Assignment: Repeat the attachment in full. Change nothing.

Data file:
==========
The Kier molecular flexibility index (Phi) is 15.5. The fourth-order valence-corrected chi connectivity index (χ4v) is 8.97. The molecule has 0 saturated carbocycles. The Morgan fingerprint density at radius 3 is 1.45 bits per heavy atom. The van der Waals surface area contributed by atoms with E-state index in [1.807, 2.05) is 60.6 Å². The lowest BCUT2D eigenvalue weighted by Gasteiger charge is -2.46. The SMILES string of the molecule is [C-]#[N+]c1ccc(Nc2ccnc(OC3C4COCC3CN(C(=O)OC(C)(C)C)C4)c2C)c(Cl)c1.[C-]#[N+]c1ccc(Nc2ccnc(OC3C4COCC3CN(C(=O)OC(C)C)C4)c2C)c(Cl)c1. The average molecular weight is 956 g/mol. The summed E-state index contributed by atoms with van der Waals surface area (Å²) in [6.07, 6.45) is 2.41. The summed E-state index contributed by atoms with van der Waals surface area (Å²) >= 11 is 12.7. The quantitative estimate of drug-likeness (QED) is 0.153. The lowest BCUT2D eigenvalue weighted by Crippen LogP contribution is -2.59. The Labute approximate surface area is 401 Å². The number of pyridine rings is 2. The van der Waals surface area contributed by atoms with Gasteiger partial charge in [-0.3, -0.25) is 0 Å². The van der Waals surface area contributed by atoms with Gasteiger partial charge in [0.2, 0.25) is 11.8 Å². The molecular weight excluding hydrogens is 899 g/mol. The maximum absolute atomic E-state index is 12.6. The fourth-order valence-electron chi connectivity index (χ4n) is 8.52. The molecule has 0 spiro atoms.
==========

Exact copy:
The Kier molecular flexibility index (Phi) is 15.5. The fourth-order valence-corrected chi connectivity index (χ4v) is 8.97. The molecule has 0 saturated carbocycles. The Morgan fingerprint density at radius 3 is 1.45 bits per heavy atom. The van der Waals surface area contributed by atoms with E-state index in [1.807, 2.05) is 60.6 Å². The lowest BCUT2D eigenvalue weighted by Gasteiger charge is -2.46. The SMILES string of the molecule is [C-]#[N+]c1ccc(Nc2ccnc(OC3C4COCC3CN(C(=O)OC(C)(C)C)C4)c2C)c(Cl)c1.[C-]#[N+]c1ccc(Nc2ccnc(OC3C4COCC3CN(C(=O)OC(C)C)C4)c2C)c(Cl)c1. The average molecular weight is 956 g/mol. The summed E-state index contributed by atoms with van der Waals surface area (Å²) in [6.07, 6.45) is 2.41. The summed E-state index contributed by atoms with van der Waals surface area (Å²) >= 11 is 12.7. The quantitative estimate of drug-likeness (QED) is 0.153. The lowest BCUT2D eigenvalue weighted by Crippen LogP contribution is -2.59. The Labute approximate surface area is 401 Å². The number of pyridine rings is 2. The van der Waals surface area contributed by atoms with Gasteiger partial charge in [-0.3, -0.25) is 0 Å². The van der Waals surface area contributed by atoms with Gasteiger partial charge in [0.2, 0.25) is 11.8 Å². The molecular weight excluding hydrogens is 899 g/mol. The maximum absolute atomic E-state index is 12.6. The fourth-order valence-electron chi connectivity index (χ4n) is 8.52. The molecule has 0 spiro atoms.